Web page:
Encountering one of Catherine Moberg‘s sculptures is like rediscovering a shoebox filled with notes from your high school friends or opening a drawer stuffed with your favorite totems and souvenirs from travels abroad. Working from observation, Catherine creates three-dimensional ceramic displays, layered with personal items from her own life or others’ lives. From fresh fruits to old books and sheets of music to jewelry and perfume bottles, she stages elements from everyday events that procure a resonant nostalgia for times past.
Catherine, who creates her works in Nashville, TN, has always considered herself a “maker of things,” a Martha Stewart of sorts. An avid crafter, sewer, gardener and cook, she fell into ceramics (and gracefully so) when her neighbor, Sylvia Hyman, also an acclaimed artist, asked Catherine to assist her in her studio. Once she had mastered the techniques, Catherine began to take liberties with her work, imbuing it with a personal touch. She had always been intrigued by trompe l’oeil sculpture and longed to adapt it to her own practice. Many of Catherine’s sculptures are autobiographical, filled with replicas of items from childhood or things relevant to her adult life. Attuned to scale, color and depth, she recreates incredibly detailed vignettes, allowing us to access her cherished memories and to hearken our own.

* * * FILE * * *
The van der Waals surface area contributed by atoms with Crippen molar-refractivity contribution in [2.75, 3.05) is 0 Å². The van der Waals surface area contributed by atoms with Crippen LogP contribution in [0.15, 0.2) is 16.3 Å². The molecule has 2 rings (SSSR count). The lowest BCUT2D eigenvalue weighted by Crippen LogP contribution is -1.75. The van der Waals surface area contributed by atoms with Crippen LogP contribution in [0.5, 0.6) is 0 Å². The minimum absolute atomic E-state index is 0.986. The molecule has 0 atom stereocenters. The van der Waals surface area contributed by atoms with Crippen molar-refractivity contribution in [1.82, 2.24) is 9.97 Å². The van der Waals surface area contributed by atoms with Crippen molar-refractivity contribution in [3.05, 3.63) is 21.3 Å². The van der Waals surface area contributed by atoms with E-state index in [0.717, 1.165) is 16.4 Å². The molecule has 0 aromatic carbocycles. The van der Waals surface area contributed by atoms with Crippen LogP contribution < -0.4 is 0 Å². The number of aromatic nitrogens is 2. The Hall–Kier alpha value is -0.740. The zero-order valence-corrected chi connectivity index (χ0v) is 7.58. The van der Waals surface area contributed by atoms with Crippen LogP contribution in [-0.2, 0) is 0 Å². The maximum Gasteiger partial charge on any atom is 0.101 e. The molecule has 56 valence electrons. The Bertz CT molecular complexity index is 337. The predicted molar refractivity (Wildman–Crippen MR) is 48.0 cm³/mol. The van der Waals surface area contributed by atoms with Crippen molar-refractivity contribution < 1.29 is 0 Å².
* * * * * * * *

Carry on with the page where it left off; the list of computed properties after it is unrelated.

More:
Catherine has also produced a generous amount of commissioned pieces. Once friends and family recognized her talent, they, too, wanted items that commemorated certain times in their lives. From fishing boxes littered with tackle and bait to shoe boxes and sporting gear, Catherine listens to the requests of her patrons and creates realistic tributes to their interests and hobbies. The biggest challenge she faces when making these works is getting each item to be exactly life-size. Because she abides by these parameters, she must carefully choose items to include. If someone was an equestrian for instance, she wouldn’t sculpt the horse, but rather a horseshoe or blue ribbons. Catherine makes several versions of the object before she settles on the final assortment. A self-proclaimed perfectionist, she enjoys the challenge of making things as true to life as possible.
While some of Catherine’s works seem specific to a time and place — a shopping bag from the streets of Paris, for instance — others have a timeless, romantic appeal. Her sculptures of fruits, farm fresh eggs, delicate macarons and juicy clementines are ubiquitous emblems of freshness, sweetness, abundance and life. With a profound attention to detail and patience in execution, Catherine’s masterful hand reminds us how the simplest of things can bring great joy and satisfaction. Her objects transport us away from the here and now into the life of another. Generating a narrative in the most visually captivating ways, Catherine is a storyteller in the finest sense of the word.
A special thanks to Catherine for sharing her work with us. Catherine lives in Nashville, TN, and works out of a large artist co-op called The Clay Lady’s Studio. Today’s beautiful images are courtesy of cathymoberg.com.